The beginning of your child’s senior year of high school can be a difficult period of time. You have given her lots of room to explore her college options, but it’s time to get realistic about cost. What you want to avoid is the heartbreaking scene of your child learning on April 1 that she has just been admitted to the college of her dreams, and you learning moments later that its price is completely out of reach.
So, if you haven’t begun the dreaded family conversation about college cost, the time is now. But before you can sit down to talk, before you can know which colleges will be affordable and which will not, you will need to create a budget to learn what you are able to pay. And just as important, what you are willing to pay. This is no time for wishful thinking or magical realism.
How much can I contribute monthly towards my child’s college education?
You have many non-discretionary expenses: mortgage or rent, car payments, insurance, groceries, healthcare costs, retirement contributions, etc. Add these up. Then, add up your discretionary expenses: restaurants, entertainment, travel, gifts, etc. Add the two figures together, and subtract it from your after-tax monthly income. Hopefully, there’s a surplus. Add to this sum the amount you can contribute from savings each month, and you have arrived at a figure available for college costs.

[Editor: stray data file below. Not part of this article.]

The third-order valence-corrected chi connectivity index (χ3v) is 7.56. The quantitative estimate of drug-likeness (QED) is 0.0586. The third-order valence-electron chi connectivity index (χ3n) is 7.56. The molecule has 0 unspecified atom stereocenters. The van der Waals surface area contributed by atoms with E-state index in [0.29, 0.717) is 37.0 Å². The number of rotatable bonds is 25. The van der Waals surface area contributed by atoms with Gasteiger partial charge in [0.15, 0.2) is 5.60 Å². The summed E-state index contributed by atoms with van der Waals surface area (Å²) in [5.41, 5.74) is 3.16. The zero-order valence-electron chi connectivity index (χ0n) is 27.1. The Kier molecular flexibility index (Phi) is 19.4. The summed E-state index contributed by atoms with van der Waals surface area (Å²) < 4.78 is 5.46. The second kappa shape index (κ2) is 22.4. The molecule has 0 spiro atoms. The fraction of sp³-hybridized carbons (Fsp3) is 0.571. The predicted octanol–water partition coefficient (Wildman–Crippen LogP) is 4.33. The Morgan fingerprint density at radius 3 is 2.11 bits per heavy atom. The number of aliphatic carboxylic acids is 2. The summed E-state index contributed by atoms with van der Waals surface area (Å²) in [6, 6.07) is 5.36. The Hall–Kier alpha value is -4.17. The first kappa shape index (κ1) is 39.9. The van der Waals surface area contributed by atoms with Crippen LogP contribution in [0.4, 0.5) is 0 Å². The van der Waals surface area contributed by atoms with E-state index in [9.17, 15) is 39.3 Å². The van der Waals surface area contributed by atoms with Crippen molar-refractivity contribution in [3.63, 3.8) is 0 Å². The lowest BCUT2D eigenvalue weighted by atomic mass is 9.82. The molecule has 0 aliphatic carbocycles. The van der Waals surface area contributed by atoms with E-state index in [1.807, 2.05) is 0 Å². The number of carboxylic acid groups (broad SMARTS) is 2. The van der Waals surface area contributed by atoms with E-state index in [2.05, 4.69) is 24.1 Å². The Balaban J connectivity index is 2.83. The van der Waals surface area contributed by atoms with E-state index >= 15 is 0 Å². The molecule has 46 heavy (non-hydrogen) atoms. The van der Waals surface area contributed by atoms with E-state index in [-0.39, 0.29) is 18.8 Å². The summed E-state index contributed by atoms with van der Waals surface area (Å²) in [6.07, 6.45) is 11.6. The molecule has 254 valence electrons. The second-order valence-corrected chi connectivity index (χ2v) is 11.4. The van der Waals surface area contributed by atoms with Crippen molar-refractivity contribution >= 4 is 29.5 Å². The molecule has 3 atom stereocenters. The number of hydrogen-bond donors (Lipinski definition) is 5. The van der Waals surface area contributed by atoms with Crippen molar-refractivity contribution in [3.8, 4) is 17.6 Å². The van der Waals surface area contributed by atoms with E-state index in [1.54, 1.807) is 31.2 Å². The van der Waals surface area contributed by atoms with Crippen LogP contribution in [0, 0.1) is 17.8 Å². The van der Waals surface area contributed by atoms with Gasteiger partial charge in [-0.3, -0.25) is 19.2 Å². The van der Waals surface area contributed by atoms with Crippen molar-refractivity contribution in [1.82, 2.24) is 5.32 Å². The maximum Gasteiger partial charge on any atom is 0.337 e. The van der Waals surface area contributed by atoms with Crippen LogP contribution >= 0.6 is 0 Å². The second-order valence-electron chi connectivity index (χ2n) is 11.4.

Paying for college usually requires tightening the family belt, so if you can reduce your discretionary costs, that will help. College will be very expensive, but what you can contribute must be a number you can reach every month for nine consecutive months.
Suppose after creating your budget you learn that you can contribute $20,000 a year towards your child’s college cost. How big a financial aid package will she require? If her dream school has a total cost of attendance (COA) of $70,000, then she will need a financial aid award of $50,000. But it’s important that you, and your child, understand long before it arrives in the mail what that package will look like.
At most colleges, the award will consist of three parts:
• Federal student loans
• Campus employment
• Institutional grants and scholarships
Federal student loans are typically the first dollars to be packaged because it is government money, not the institution’s. A few highly selective schools with large endowments have replaced loans with institutional grants, but most can’t afford to do this.
For a first-year student, this portion of the award will likely be $5,500, the federal first-year cap. For second-year students, $6,500. For third- and fourth-year students, $7,500. This equals $27,000, the likely amount of loans that will be packaged in your child’s financial aid awards over four years. Monthly repayments begin six months after graduation.
The offer of campus employment is the second source of dollars in the financial aid award. It is a commitment by the institution that the student will find an on-campus position reserved for recipients of financial aid. These jobs in the library, at the coffee shop, or in the admission office typically pay between $11 and $13 an hour, and the student would receive a weekly or biweekly paycheck to be spent however the family sees fit. A reasonable estimate of total earnings for an on-campus job of 8-10 hours per week is about $2,500.
The third part of the financial aid award is institutional grants and scholarships. Free money that does not have to be repaid.
So our hypothetical $50,000 financial aid offer would look like this:
$5,500 Federal student loans